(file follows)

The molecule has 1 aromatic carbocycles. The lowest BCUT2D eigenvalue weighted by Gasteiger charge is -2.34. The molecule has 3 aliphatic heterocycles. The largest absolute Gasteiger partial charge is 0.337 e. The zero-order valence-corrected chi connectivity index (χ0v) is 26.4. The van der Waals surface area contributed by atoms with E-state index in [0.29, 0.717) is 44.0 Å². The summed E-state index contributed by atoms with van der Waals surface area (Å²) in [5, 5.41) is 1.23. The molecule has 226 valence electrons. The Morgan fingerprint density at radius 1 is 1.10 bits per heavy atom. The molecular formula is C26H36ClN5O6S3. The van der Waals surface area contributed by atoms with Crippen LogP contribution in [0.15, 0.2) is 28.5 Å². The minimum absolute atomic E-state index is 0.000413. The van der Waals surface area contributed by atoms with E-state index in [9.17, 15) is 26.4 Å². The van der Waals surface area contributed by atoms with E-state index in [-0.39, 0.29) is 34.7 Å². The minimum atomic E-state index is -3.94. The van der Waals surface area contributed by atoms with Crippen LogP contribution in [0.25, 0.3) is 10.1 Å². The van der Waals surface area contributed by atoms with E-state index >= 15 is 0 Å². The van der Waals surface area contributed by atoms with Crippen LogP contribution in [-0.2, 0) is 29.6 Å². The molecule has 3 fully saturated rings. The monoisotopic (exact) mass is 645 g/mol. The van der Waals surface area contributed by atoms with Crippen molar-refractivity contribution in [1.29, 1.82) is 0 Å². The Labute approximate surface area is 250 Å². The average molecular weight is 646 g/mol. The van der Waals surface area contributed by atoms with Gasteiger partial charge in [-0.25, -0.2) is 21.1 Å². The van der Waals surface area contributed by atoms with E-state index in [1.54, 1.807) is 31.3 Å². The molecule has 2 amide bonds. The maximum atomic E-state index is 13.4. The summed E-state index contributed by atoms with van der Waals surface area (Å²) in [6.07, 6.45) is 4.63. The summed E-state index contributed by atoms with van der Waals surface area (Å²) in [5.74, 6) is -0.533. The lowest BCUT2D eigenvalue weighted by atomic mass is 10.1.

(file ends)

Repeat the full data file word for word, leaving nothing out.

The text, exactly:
The molecule has 1 aromatic carbocycles. The lowest BCUT2D eigenvalue weighted by Gasteiger charge is -2.34. The molecule has 3 aliphatic heterocycles. The largest absolute Gasteiger partial charge is 0.337 e. The zero-order valence-corrected chi connectivity index (χ0v) is 26.4. The van der Waals surface area contributed by atoms with E-state index in [0.29, 0.717) is 44.0 Å². The summed E-state index contributed by atoms with van der Waals surface area (Å²) in [5, 5.41) is 1.23. The molecule has 226 valence electrons. The Morgan fingerprint density at radius 1 is 1.10 bits per heavy atom. The molecular formula is C26H36ClN5O6S3. The van der Waals surface area contributed by atoms with Crippen LogP contribution in [0.15, 0.2) is 28.5 Å². The minimum absolute atomic E-state index is 0.000413. The van der Waals surface area contributed by atoms with E-state index in [9.17, 15) is 26.4 Å². The van der Waals surface area contributed by atoms with E-state index in [-0.39, 0.29) is 34.7 Å². The minimum atomic E-state index is -3.94. The van der Waals surface area contributed by atoms with Crippen LogP contribution in [0.25, 0.3) is 10.1 Å². The van der Waals surface area contributed by atoms with E-state index >= 15 is 0 Å². The van der Waals surface area contributed by atoms with Crippen LogP contribution in [-0.2, 0) is 29.6 Å². The molecule has 3 fully saturated rings. The monoisotopic (exact) mass is 645 g/mol. The van der Waals surface area contributed by atoms with Crippen molar-refractivity contribution in [1.29, 1.82) is 0 Å². The Labute approximate surface area is 250 Å². The average molecular weight is 646 g/mol. The van der Waals surface area contributed by atoms with Gasteiger partial charge in [-0.25, -0.2) is 21.1 Å². The van der Waals surface area contributed by atoms with E-state index in [1.54, 1.807) is 31.3 Å². The molecule has 2 amide bonds. The maximum atomic E-state index is 13.4. The summed E-state index contributed by atoms with van der Waals surface area (Å²) in [6.07, 6.45) is 4.63. The summed E-state index contributed by atoms with van der Waals surface area (Å²) in [5.74, 6) is -0.533. The lowest BCUT2D eigenvalue weighted by atomic mass is 10.1.